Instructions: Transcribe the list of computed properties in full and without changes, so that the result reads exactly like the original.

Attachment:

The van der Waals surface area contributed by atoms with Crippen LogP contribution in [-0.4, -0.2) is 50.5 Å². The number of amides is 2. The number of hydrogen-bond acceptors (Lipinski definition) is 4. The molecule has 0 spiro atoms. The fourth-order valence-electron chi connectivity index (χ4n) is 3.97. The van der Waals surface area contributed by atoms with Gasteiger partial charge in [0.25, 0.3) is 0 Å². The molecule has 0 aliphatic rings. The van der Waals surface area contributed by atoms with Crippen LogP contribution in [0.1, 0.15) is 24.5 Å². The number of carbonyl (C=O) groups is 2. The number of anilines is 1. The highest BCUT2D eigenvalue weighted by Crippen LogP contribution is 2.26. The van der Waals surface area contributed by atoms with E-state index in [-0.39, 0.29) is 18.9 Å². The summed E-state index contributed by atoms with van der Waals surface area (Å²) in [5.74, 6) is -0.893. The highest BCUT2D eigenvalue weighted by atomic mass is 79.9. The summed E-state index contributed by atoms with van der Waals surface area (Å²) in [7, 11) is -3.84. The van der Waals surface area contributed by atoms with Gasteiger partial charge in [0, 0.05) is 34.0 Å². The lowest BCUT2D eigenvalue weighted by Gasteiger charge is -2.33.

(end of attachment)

The van der Waals surface area contributed by atoms with Crippen LogP contribution in [-0.4, -0.2) is 50.5 Å². The number of amides is 2. The number of hydrogen-bond acceptors (Lipinski definition) is 4. The molecule has 0 spiro atoms. The fourth-order valence-electron chi connectivity index (χ4n) is 3.97. The van der Waals surface area contributed by atoms with Gasteiger partial charge in [0.25, 0.3) is 0 Å². The molecule has 0 aliphatic rings. The van der Waals surface area contributed by atoms with Crippen LogP contribution in [0.1, 0.15) is 24.5 Å². The number of carbonyl (C=O) groups is 2. The number of anilines is 1. The highest BCUT2D eigenvalue weighted by Crippen LogP contribution is 2.26. The van der Waals surface area contributed by atoms with E-state index in [-0.39, 0.29) is 18.9 Å². The summed E-state index contributed by atoms with van der Waals surface area (Å²) in [5.74, 6) is -0.893. The highest BCUT2D eigenvalue weighted by atomic mass is 79.9. The summed E-state index contributed by atoms with van der Waals surface area (Å²) in [7, 11) is -3.84. The van der Waals surface area contributed by atoms with Gasteiger partial charge in [0, 0.05) is 34.0 Å². The lowest BCUT2D eigenvalue weighted by Gasteiger charge is -2.33.